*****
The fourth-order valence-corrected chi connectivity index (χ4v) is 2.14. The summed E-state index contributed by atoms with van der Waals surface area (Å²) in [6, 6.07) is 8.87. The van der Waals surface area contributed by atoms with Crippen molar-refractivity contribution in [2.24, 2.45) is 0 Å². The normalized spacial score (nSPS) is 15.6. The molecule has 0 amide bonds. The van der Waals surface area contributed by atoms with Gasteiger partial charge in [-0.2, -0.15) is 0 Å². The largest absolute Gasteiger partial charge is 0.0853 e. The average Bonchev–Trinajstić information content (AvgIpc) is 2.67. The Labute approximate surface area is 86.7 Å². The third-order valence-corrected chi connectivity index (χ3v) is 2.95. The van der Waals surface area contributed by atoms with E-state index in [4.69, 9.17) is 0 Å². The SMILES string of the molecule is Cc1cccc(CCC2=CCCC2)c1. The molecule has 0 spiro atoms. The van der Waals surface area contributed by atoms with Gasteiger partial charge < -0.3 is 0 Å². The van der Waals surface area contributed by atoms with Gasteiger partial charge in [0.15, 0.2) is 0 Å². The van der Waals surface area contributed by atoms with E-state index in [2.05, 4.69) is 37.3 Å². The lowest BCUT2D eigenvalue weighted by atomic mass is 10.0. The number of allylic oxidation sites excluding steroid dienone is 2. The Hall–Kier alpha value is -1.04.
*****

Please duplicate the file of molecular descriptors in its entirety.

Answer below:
The fourth-order valence-corrected chi connectivity index (χ4v) is 2.14. The summed E-state index contributed by atoms with van der Waals surface area (Å²) in [6, 6.07) is 8.87. The van der Waals surface area contributed by atoms with Crippen molar-refractivity contribution in [2.24, 2.45) is 0 Å². The normalized spacial score (nSPS) is 15.6. The molecule has 0 amide bonds. The van der Waals surface area contributed by atoms with Gasteiger partial charge in [-0.2, -0.15) is 0 Å². The largest absolute Gasteiger partial charge is 0.0853 e. The average Bonchev–Trinajstić information content (AvgIpc) is 2.67. The Labute approximate surface area is 86.7 Å². The third-order valence-corrected chi connectivity index (χ3v) is 2.95. The van der Waals surface area contributed by atoms with E-state index in [4.69, 9.17) is 0 Å². The SMILES string of the molecule is Cc1cccc(CCC2=CCCC2)c1. The molecule has 0 spiro atoms. The van der Waals surface area contributed by atoms with Gasteiger partial charge < -0.3 is 0 Å². The van der Waals surface area contributed by atoms with Gasteiger partial charge in [0.15, 0.2) is 0 Å². The van der Waals surface area contributed by atoms with E-state index in [2.05, 4.69) is 37.3 Å². The lowest BCUT2D eigenvalue weighted by atomic mass is 10.0. The number of allylic oxidation sites excluding steroid dienone is 2. The Hall–Kier alpha value is -1.04.